Sir Jack Jarvis (West 1901)
CLAIM TO FAME
In 1939, Blue Peter won the 1000 Guineas and the Derby, and Jack Jarvis topped the list of winning trainers for the first of three occasions. In 1967 he became the first racehorse trainer to be knighted.
Jack Jarvis was one of three brothers sent to Cranleigh; all three followed their father into racehorse training with success, and all three trained Classic winners. Jack rode a few races as an amateur while still at Cranleigh, winning for the first time as a 14-year-old, his father eventually agreeing to his pleas to be allowed to leave school to concentrate on riding. As he got older he struggled to make the weight to ride and so switched to training in 1914.
After serving in the war, he returned to Newmarket and over the next five decades he trained nine Classic and four Ascot Gold Cup winners. His zenith came in 1939 when Blue Peter won the 1000 Guineas and the Derby, and he topped the list of winning trainers for the first of three occasions.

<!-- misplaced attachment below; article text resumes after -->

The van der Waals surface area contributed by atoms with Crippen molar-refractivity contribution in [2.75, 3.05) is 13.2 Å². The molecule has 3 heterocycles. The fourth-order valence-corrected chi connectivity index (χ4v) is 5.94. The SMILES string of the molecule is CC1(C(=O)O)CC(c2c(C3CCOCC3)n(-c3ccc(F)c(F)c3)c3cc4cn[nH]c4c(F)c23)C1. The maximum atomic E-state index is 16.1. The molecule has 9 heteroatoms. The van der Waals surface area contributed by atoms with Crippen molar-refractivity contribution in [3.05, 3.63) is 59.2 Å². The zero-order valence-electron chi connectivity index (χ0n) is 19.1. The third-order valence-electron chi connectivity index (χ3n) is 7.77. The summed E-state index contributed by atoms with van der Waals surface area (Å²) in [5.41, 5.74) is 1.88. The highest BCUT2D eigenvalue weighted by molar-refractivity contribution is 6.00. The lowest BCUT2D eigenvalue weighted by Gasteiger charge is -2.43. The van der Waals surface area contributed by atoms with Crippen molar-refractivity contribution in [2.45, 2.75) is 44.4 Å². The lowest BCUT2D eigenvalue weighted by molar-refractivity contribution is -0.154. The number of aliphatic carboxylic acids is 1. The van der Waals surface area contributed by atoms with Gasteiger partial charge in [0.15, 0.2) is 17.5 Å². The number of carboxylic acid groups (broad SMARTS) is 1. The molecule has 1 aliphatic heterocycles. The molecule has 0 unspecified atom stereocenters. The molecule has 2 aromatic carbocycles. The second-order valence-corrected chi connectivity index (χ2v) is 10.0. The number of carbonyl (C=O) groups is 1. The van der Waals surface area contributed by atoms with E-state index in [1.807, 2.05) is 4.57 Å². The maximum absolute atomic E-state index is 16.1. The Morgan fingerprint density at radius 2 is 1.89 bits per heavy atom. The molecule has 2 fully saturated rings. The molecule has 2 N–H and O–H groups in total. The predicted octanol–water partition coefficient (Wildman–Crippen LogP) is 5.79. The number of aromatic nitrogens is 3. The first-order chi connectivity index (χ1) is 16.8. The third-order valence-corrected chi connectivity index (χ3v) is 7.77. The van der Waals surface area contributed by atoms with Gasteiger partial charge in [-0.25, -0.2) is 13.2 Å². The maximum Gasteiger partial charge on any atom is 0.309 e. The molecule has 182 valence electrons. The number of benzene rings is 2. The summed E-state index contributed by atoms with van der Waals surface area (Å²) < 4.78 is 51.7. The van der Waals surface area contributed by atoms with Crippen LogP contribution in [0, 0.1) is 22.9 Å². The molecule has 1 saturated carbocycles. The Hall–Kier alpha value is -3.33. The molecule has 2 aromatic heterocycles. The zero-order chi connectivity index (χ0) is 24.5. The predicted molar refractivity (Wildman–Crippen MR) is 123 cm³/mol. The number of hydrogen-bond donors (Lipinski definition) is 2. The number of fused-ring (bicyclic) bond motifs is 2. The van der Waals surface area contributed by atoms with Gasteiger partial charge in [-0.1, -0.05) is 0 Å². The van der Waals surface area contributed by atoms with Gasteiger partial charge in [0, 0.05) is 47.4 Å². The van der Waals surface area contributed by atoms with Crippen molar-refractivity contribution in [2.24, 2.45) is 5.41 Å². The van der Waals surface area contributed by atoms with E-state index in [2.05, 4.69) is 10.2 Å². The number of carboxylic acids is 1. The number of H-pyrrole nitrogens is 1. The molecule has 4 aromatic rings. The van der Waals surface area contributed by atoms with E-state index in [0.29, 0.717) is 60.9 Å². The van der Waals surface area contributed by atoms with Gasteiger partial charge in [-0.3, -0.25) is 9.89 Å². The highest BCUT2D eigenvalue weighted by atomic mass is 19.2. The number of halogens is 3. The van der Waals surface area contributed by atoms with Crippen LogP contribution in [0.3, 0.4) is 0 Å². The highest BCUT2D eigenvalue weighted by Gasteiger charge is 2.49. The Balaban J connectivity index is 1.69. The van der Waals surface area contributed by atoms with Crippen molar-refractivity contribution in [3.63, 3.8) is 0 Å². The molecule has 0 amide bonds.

He had a reputation for working his horses hard, particularly early in the season, and while his methods were considered old fashioned by some, they produced success. In 1967 he became the first trainer to be knighted and was still working when he died the following year. His autobiography, They’re Off, was published posthumously.